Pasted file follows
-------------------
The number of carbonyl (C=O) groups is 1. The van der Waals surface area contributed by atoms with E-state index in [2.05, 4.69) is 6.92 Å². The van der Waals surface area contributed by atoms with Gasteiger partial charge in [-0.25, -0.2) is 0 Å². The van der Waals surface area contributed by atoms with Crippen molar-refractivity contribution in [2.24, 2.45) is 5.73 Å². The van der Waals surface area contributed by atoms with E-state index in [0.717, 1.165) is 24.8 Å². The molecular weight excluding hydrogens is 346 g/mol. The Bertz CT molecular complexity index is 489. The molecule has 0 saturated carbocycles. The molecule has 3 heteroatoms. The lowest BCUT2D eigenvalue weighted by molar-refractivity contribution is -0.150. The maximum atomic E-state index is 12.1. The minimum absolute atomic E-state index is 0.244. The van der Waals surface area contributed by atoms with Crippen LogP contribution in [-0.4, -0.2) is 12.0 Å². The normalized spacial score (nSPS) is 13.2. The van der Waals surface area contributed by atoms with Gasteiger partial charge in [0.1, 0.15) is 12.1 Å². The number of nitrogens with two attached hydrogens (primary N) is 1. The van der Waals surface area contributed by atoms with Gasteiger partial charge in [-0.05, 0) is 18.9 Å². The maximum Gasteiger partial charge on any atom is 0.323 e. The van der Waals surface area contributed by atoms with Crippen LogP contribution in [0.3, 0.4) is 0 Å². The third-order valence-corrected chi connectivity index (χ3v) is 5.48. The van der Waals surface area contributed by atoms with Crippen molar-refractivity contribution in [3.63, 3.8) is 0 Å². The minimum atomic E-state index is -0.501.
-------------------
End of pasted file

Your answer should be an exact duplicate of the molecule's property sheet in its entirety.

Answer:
The number of carbonyl (C=O) groups is 1. The van der Waals surface area contributed by atoms with E-state index in [2.05, 4.69) is 6.92 Å². The van der Waals surface area contributed by atoms with Gasteiger partial charge in [-0.25, -0.2) is 0 Å². The van der Waals surface area contributed by atoms with Crippen molar-refractivity contribution in [2.24, 2.45) is 5.73 Å². The van der Waals surface area contributed by atoms with E-state index in [0.717, 1.165) is 24.8 Å². The molecular weight excluding hydrogens is 346 g/mol. The Bertz CT molecular complexity index is 489. The molecule has 0 saturated carbocycles. The molecule has 3 heteroatoms. The lowest BCUT2D eigenvalue weighted by molar-refractivity contribution is -0.150. The maximum atomic E-state index is 12.1. The minimum absolute atomic E-state index is 0.244. The van der Waals surface area contributed by atoms with Crippen LogP contribution in [-0.4, -0.2) is 12.0 Å². The normalized spacial score (nSPS) is 13.2. The van der Waals surface area contributed by atoms with Gasteiger partial charge in [0.1, 0.15) is 12.1 Å². The number of nitrogens with two attached hydrogens (primary N) is 1. The van der Waals surface area contributed by atoms with Gasteiger partial charge in [-0.05, 0) is 18.9 Å². The maximum Gasteiger partial charge on any atom is 0.323 e. The van der Waals surface area contributed by atoms with Crippen LogP contribution in [0.3, 0.4) is 0 Å². The third-order valence-corrected chi connectivity index (χ3v) is 5.48. The van der Waals surface area contributed by atoms with Crippen molar-refractivity contribution in [3.63, 3.8) is 0 Å². The minimum atomic E-state index is -0.501.